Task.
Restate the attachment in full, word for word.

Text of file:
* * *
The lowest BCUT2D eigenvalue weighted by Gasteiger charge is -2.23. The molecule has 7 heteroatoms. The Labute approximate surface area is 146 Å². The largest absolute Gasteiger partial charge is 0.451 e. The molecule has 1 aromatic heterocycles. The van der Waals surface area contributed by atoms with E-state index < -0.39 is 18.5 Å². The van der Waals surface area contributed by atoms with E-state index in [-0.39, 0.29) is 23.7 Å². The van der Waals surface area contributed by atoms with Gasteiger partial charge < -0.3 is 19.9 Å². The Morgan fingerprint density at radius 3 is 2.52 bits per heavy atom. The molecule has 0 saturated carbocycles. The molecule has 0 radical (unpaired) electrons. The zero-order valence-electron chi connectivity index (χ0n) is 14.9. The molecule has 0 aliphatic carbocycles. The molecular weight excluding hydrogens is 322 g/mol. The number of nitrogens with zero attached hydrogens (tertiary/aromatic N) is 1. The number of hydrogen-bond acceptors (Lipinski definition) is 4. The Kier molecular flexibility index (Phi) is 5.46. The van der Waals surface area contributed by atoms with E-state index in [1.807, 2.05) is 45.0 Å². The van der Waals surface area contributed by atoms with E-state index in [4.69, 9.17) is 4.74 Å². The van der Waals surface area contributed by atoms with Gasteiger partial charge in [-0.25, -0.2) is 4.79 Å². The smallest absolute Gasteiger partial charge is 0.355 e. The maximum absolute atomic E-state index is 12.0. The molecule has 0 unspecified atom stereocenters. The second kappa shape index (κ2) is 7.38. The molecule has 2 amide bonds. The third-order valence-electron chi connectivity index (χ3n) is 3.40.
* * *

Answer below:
The lowest BCUT2D eigenvalue weighted by Gasteiger charge is -2.23. The molecule has 7 heteroatoms. The Labute approximate surface area is 146 Å². The largest absolute Gasteiger partial charge is 0.451 e. The molecule has 1 aromatic heterocycles. The van der Waals surface area contributed by atoms with E-state index < -0.39 is 18.5 Å². The van der Waals surface area contributed by atoms with E-state index in [-0.39, 0.29) is 23.7 Å². The van der Waals surface area contributed by atoms with Gasteiger partial charge < -0.3 is 19.9 Å². The Morgan fingerprint density at radius 3 is 2.52 bits per heavy atom. The molecule has 0 saturated carbocycles. The molecule has 0 radical (unpaired) electrons. The zero-order valence-electron chi connectivity index (χ0n) is 14.9. The molecule has 0 aliphatic carbocycles. The molecular weight excluding hydrogens is 322 g/mol. The number of nitrogens with zero attached hydrogens (tertiary/aromatic N) is 1. The number of hydrogen-bond acceptors (Lipinski definition) is 4. The Kier molecular flexibility index (Phi) is 5.46. The van der Waals surface area contributed by atoms with E-state index in [1.807, 2.05) is 45.0 Å². The van der Waals surface area contributed by atoms with E-state index in [4.69, 9.17) is 4.74 Å². The van der Waals surface area contributed by atoms with Gasteiger partial charge in [-0.25, -0.2) is 4.79 Å². The smallest absolute Gasteiger partial charge is 0.355 e. The maximum absolute atomic E-state index is 12.0. The molecule has 0 unspecified atom stereocenters. The second kappa shape index (κ2) is 7.38. The molecule has 2 amide bonds. The third-order valence-electron chi connectivity index (χ3n) is 3.40.